Donation Dynamics: Do Critical Campaign Events Influence Contributions?

Seo-young Silvia Kim (California Institute of Technology)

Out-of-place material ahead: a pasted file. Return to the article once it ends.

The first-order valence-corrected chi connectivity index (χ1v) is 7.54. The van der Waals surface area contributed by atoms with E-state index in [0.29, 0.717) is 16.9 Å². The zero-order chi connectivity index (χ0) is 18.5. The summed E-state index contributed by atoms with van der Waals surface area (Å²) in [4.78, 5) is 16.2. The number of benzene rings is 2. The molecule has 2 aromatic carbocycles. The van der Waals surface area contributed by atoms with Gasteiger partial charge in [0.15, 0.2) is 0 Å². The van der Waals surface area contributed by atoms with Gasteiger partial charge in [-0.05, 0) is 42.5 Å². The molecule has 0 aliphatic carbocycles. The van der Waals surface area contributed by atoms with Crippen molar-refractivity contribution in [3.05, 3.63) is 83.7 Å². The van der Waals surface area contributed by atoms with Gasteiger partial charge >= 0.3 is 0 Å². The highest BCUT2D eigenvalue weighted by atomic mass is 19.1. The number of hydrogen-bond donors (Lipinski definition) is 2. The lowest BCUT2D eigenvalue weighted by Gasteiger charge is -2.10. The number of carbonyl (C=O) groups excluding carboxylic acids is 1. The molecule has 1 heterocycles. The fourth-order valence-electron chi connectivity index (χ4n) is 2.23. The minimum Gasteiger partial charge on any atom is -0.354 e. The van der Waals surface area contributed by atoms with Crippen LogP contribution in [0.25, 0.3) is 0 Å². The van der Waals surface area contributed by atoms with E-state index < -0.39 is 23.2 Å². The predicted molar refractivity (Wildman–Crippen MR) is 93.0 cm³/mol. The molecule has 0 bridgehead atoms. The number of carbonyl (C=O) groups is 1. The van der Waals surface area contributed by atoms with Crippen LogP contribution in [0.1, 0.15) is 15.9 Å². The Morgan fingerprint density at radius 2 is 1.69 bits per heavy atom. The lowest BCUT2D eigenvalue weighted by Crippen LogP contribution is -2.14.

Abstract: What events motivate individual campaign contributions? Using the 2016 campaign finance data from the Federal Election Commission as a daily time-series, I test the hypothesis that if presidential donors are either instrumental or momentum-driven, they will be responsive to events that reveal new information about candidate viability, such as early victories or unexpected upsets in primaries. In addition, I provide a smooth, de-noised estimate of the underlying campaign dynamics by candidate. For this purpose, I employ the sequential segmentation spline method to detect structural breaks while providing smooth estimates between the jumps. We find that on the national level, daily aggregates for any candidate is a smooth enough process to mask any particular event. Even when data is disaggregated by state, events expected to create shocks hardly ever do, such as the Iowa caucus or the New Hampshire primary. I provide preliminary interpretations of the exceptions, and also of the structural breaks at other unexpected, seemingly uneventful dates.

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